Web journals may turn peer-review system on its head

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  • #1
what does everyone think of this?

Web journals may turn peer-review system on its head
Last Updated: Monday, October 2, 2006 | 8:42 AM ET
The Associated Press

Scientists frustrated by the iron grip that academic journals hold over their research can now pursue another path to fame by taking their research straight to the public online.

Instead of having a group of hand-picked scholars review research in secret before publication, a growing number of internet-based journals are publishing studies with little or no scrutiny by the authors' peers. It's then up to rank-and-file researchers to debate the value of the work in cyberspace.

The web journals are threatening to turn on its head the traditional peer-review system that for decades has been the established way to pick apart research before it's made public.

In November, the San Francisco-based nonprofit Public Library of Science will launch its first open peer-reviewed journal called PLoS ONE, focusing on science and medicine. Like its sister publications, it will make research articles available for free online by charging authors to publish.

But unlike articles in other PLoS journals that undergo rigorous peer review, manuscripts in PLoS ONE are posted for the world to dissect after an editor gives them just a cursory look.


Democratizing the peer-review process raises sticky questions. Not all studies are useful and flooding the web with essentially unfiltered research could create a deluge of junk science. There's also the potential for online abuse as rogue researchers could unfairly ridicule a rival's work.

Supporters point out that rushing research to the public could accelerate scientific discovery, while online critiques may help detect mistakes or fraud more quickly.

although i've never had anything published nor even submitted anything i think i more or less agree with andrew odlyzko:
Andrew Odlyzko, a mathematician who heads the University of Minnesota's Digital Technology Center, is encouraged by the growing number of online journals. Whether they will work — he's not sure. Some researchers might only post unhelpful one-liners for fear of reprisal. Granting anonymity may boost participation, but could lead to "malicious postings from cracks," Odlyzko said.

i think journals like those would enable crackpots to get their "research" out to the world more easily, but if there is space for comments & review maybe the bad stuff would get filtered out eventually. i think it's at least worth a try. if wikipedia is anything to go by maybe these online journals could work. only one way to find out...:rolleyes:
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Answers and Replies

  • #2
How can they work or be taken seriously if there is no peer review?

Experts don't have the time to download a paper and check it for all the things a review requires.

The only way I can see it working is if it's kept ín-house, eg. like preprint servers which academic groups provide of their group's work.

If not, you'll just get loads of rubbish posted up on there by people who have been rejected by the academic community and have 'issues' with the review process.

The internet provides a lot of readily available information but it also dilutes knowledge. Let's hope that it doesn't get the chance to dilute new scientific work.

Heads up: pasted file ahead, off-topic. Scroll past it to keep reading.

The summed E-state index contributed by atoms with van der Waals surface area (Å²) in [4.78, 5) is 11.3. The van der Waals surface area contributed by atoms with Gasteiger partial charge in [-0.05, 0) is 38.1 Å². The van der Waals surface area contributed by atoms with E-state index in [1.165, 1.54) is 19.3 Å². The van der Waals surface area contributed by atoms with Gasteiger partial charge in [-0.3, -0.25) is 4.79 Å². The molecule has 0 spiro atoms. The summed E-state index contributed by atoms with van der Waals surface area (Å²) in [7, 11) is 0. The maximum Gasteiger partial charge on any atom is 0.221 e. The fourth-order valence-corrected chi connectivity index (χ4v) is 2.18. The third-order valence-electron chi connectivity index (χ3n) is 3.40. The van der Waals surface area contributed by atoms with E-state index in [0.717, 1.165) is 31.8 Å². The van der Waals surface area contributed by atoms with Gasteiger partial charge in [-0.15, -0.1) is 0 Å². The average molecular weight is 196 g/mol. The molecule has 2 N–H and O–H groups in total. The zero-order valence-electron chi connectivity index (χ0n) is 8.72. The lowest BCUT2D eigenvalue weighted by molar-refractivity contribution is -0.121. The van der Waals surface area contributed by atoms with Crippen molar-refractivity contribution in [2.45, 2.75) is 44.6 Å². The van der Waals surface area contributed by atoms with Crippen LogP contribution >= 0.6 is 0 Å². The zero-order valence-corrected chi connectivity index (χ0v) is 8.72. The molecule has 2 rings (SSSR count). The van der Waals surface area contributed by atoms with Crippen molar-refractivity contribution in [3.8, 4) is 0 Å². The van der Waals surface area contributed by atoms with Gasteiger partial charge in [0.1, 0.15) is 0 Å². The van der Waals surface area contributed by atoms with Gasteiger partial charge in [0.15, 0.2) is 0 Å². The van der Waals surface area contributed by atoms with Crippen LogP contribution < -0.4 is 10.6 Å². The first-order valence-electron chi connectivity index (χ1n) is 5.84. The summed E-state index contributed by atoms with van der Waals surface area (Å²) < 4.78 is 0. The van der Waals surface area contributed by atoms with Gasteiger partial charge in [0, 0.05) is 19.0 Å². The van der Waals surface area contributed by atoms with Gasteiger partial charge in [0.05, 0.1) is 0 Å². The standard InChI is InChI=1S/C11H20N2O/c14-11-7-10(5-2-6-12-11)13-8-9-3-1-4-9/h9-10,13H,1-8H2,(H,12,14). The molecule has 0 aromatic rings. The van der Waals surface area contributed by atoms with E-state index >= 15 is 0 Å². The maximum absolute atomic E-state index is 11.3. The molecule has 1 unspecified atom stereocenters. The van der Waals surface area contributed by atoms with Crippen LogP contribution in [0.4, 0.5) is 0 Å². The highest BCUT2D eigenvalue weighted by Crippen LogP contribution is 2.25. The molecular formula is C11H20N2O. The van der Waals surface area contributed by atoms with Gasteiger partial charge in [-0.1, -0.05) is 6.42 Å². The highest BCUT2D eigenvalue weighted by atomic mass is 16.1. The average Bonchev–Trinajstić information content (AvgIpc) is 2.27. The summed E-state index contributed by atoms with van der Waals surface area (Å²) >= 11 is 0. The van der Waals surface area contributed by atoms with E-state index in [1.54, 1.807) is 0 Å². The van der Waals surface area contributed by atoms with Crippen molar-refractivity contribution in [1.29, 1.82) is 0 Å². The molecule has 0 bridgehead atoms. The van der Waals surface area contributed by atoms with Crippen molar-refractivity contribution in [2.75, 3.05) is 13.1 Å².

• #3
The lack of peer review certainly wouldn't put an online journal very high on my credibility scale and list of journals to reference/cite. With the ease that crap can be placed online, crackpots usually don't have a problem getting their 'research' out to the world. Being able to publish in a non-peer reviewed journal though would give their stuff some form of pseudo-credibility, particularly with laypeople who don't really know better.
  • #4
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The thing here is that there ARE already examples of "open journals", and we can already see that there are already problems with such things. The e-print ArXiv is loosely one such example. While it was a free-for-all before, they have already seen that they simply cannot accomodate such policy becaue they were innundated by a lot of garbage. Now, you need a referral to be able to upload on there for the first time.

And anyone who thinks Wikipedia is a "good" example hasn't been following the news lately, and has no clue on the wrong info that one can easily get out of a physics entry on there.

The complaint against peer-reviewed journal that is the impetus for setting up such open journal is also not valid. There are MANY TIERS of peer-reviewed journal. If your paper can't get into one, look for another one, and another one, and another one. The fact that there are many different tiers of peer-reviewed journal means that if your idea has any degree of legitimacy, it will get published. I mean, even if dubious papers by Fleishman and Pons, and the Podkletnov effect can get published, then there's no excuse that fringe science can't get into peer-reviewed journals for the rest of the community to disect and test.

So the initial impetus for setting up such open journal is dubious in the first place.

  • #5
Considering the amount of people online that will blindly spout 9/11 and Moon hoax dogma I cannot see this as being a good idea. And it's not just the uninformed or the psuedointellectuals, and those people like that guy who wrote that book "The Final Theory" (I've only done high school physics and I can answer some of the questions he -claims- currect physics can't).


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